Whether you’re a seasoned yogi, only popped into a few classes here or there, or haven’t tried it out just yet, there is no denying that yoga has picked up a lot of steam in Western culture. Most people are drawn to the physical fitness aspect of yoga, but are hooked by the mental, emotional, and spiritual elements they discover. That was my story, at least. I began practicing yoga regularly in 2013. A few months in, I was hooked. While the benefits of yoga are truly countless, here are five major ones.
1. Strength and Flexibility
No two yoga practices look the same and can be tailored to meet anybody where they stand. With consistent practice, the body is continuously challenged and over time grows stronger and less resistant. Muscle tone improves, capacity to support one’s body weight increases, endurance improves, joints move better, and muscles become more flexible.
2. Spine Health
Yoga helps increase range of motion throughout the body, and the spine, which extends from the very base of the tail to the back of the skull, is no exception. Certain postures and sequences are designed to lengthen the spine and make it more flexible, while others are designed to create twist and rotation along the vertebral column. Furthermore, the tissues that surround the backbone grow stronger and provide more support. Consistency over time ensures stronger, healthier backs.
Yoga offers many postures which create different types of twist or compression against the organs. These serve to help detoxify. Imagine ringing out a damp, dirty towel over the sink, rinsing it off, and wringing it out again. This is what we are doing for our bodies in yoga. We twist and compress to release lingering gunk and buildup in the form of toxins, and each breath of fresh oxygen is like the rinse of clean water.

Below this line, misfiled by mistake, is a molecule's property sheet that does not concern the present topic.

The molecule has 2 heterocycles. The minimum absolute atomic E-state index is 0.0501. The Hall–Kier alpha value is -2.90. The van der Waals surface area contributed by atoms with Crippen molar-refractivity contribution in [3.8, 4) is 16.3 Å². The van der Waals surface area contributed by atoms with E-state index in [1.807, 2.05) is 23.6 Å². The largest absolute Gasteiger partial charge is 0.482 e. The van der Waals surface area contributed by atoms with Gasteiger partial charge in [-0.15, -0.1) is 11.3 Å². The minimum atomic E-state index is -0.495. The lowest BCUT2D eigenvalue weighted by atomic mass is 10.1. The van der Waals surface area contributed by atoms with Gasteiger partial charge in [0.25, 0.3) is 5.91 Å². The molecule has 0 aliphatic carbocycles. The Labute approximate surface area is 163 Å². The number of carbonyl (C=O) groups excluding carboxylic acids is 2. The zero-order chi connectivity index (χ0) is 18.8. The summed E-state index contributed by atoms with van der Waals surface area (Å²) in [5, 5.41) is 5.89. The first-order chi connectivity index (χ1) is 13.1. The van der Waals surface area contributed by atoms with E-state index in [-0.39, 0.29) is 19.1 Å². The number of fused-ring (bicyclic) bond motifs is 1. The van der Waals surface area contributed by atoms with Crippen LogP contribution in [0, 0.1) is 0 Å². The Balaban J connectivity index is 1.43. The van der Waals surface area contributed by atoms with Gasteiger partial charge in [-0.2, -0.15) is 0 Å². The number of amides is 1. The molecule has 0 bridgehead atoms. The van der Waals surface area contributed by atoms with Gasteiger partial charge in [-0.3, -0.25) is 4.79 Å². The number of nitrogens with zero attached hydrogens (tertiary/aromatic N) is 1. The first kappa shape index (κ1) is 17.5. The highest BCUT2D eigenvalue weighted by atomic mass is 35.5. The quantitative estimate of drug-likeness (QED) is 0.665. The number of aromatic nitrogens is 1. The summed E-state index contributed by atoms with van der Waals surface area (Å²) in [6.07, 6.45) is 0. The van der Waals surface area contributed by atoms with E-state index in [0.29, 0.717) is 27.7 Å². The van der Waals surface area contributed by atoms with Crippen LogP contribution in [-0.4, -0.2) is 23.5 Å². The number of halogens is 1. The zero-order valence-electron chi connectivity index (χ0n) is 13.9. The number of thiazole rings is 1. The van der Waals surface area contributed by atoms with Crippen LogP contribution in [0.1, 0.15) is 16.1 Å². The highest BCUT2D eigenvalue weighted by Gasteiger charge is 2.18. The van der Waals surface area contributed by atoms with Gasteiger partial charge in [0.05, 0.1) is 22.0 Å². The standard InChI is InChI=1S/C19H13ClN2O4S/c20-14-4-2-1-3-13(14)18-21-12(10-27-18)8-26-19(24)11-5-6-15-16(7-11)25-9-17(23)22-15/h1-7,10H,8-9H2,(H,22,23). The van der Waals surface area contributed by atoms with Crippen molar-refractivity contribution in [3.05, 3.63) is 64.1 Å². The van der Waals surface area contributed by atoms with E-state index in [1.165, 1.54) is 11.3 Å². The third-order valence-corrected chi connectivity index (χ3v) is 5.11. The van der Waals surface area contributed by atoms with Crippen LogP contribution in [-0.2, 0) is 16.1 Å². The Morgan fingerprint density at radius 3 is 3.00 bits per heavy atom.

4. Breath Control
Control of the breath is one of the most transferrable skills that yoga helps a person cultivate. Learning to focus and manipulate the breath in the midst of physical discomfort trains us to remain calm and grounded even when our environment is provoking stress or anxiety. Also, the breath work practice in yoga (pranayama) increases our breath capacity and CO2 tolerance. This gives us more efficient inhalations and exhalations, which allows our bodies to function at a higher level.
We all want to feel balanced on our own two feet (or, if you develop a very advanced practice, even your head or your hands!). Yoga is wonderful for developing a better sense of stability, strength, and control. There are a variety of postures that train balance, from simply standing with the feet closer together than is natural, to standing on one foot while the other leg plays in different positions. With each repetition, the brain learns to communicate more effectively with our base of support. This leads to more comfort and ease as we stand, walk, jog, or dance!